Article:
Nadhim Zahawi who is the newly appointed chancellor of the exchequer has demanded a review of the corporate tax policy, in an explicit indication that a increase of 19p to $25p scheduled for next year may be reduced or eliminated.
Zahawi was appointed the job on Tuesday night following Rishi Sunak’s resignation. Zahawi said Zahawi wanted to look into the proposed increase in corporation tax in order to ensure British firms remain competitive.
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He was quoted by Sky News on Wednesday: “I will be looking at all options. There’s no issue to be discussed. I’d like to be among the most competitive nations around the globe in terms of investment.”
I’m determined to ensure that we’re as competitive as we could be while maintaining fiscal discipline.”
Sunak declared last year as he proposed the tax on corporations increase – which was his first increase since the year 1974 the increased incentives to invest would mean that only companies that fail to invest would have to pay more taxes.
Zahawi who was a former oil industry advisor and advisor to the oil industry, is widely known as an advocate of tax cuts and, most recently, opposed an unwinding tax on oil and gas firms which operate within the North Sea. He said to Sky that his main goal is to “rebuild and grow the economy”.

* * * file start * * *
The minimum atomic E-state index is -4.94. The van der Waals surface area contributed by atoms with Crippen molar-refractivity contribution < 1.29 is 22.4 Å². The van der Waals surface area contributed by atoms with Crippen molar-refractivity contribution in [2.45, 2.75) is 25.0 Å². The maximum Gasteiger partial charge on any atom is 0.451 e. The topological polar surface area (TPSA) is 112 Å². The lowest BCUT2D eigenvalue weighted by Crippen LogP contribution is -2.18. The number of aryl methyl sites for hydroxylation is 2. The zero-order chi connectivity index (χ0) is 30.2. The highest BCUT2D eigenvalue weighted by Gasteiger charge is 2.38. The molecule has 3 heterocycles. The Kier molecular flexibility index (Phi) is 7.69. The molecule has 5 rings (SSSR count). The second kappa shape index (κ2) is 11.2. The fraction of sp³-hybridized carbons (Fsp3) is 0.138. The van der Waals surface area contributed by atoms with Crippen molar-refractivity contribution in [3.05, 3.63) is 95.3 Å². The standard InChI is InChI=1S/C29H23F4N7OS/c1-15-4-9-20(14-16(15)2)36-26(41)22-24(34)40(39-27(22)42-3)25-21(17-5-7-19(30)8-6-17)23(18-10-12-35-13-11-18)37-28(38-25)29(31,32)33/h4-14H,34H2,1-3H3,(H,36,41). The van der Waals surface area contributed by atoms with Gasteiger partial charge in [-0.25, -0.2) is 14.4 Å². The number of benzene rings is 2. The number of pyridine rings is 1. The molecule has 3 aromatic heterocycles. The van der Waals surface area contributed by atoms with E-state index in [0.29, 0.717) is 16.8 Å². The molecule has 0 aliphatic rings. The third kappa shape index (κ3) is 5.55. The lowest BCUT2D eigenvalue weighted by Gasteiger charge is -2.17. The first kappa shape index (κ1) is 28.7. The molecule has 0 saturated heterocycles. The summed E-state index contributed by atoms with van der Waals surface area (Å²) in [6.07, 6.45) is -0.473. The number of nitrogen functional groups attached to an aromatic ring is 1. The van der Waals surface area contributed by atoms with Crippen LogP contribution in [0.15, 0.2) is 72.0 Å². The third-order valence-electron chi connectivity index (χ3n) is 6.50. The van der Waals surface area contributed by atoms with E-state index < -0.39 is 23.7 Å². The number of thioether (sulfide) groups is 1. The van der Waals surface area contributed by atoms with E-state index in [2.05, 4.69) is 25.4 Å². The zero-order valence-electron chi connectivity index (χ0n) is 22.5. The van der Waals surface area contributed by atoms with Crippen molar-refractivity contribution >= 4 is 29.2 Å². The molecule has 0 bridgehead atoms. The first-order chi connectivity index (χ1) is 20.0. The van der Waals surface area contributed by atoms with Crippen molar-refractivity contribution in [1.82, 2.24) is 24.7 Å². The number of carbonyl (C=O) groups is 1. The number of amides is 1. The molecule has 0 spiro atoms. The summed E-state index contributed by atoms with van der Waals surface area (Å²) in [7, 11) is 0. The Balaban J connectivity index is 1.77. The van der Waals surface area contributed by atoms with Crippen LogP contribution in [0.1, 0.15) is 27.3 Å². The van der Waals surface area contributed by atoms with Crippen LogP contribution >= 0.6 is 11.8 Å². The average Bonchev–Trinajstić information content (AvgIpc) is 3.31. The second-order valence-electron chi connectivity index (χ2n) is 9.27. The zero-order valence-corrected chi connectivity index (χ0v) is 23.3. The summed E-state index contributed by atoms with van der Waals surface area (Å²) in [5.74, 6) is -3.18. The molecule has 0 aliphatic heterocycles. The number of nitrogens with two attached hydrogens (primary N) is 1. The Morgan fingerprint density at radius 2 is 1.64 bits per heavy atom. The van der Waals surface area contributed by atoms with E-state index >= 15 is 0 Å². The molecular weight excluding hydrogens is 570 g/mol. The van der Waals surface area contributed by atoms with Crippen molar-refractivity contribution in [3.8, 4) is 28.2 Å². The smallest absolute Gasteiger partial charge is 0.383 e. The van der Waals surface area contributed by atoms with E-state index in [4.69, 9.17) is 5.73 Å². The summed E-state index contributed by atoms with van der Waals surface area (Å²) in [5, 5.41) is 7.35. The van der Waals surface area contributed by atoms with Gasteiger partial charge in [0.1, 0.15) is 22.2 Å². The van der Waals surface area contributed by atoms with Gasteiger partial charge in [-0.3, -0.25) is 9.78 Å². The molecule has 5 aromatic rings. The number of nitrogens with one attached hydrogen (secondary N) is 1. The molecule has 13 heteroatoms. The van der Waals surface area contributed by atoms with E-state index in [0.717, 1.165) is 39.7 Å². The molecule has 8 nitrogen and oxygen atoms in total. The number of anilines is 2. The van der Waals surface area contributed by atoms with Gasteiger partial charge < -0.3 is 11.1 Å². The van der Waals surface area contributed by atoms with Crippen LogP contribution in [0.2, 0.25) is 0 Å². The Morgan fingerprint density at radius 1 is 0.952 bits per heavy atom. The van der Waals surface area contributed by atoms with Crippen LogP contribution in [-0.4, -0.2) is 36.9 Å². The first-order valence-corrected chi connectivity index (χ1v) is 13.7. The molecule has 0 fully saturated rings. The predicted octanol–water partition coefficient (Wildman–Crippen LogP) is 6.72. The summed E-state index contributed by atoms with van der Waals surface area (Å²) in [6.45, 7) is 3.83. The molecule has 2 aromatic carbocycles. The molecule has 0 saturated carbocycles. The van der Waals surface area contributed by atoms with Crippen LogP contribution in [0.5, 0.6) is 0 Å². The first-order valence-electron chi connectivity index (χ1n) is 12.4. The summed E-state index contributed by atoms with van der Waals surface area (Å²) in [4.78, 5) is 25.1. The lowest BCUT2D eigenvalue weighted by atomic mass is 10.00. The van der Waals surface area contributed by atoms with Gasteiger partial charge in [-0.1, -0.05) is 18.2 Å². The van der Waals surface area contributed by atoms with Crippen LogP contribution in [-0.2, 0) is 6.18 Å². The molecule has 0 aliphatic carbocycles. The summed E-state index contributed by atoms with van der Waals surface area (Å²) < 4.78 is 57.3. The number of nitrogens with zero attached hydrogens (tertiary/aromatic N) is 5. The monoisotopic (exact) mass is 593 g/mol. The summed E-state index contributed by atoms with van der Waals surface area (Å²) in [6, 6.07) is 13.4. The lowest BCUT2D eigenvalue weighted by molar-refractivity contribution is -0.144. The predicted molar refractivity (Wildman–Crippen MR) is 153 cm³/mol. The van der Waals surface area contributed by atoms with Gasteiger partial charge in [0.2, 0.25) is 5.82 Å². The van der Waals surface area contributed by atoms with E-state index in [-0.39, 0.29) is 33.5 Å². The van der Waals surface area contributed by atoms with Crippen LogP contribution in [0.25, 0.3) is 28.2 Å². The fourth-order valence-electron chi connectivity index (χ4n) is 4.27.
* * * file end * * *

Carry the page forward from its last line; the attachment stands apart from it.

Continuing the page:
In a series of interviews with TV and radio, he stressed the fact that any spending plan which include tax cuts shouldn’t distract from the necessity of limiting the amount of borrowing that is increased and reduce the rate of inflation.
“The prime minister is determined to ensure that we are fiscally disciplined. I agree with his,” he told the BBC.
He stated to Sky: “The important thing is to bring inflation under control, and to be fiscally responsible. One of the first things we have to be sure that we’re vigilant regarding, whether it’s private or public sector or private sector, to ensure that inflation does not continue to be fed by. In the present, we’re fighting the world’s biggest battle with inflation.”
In an interview with LBC Radio, he said that he was worried about the soaring costs of borrowing. The previous the year, we had it PS20bn. This is a four-fold increase in the cost of servicing debt.”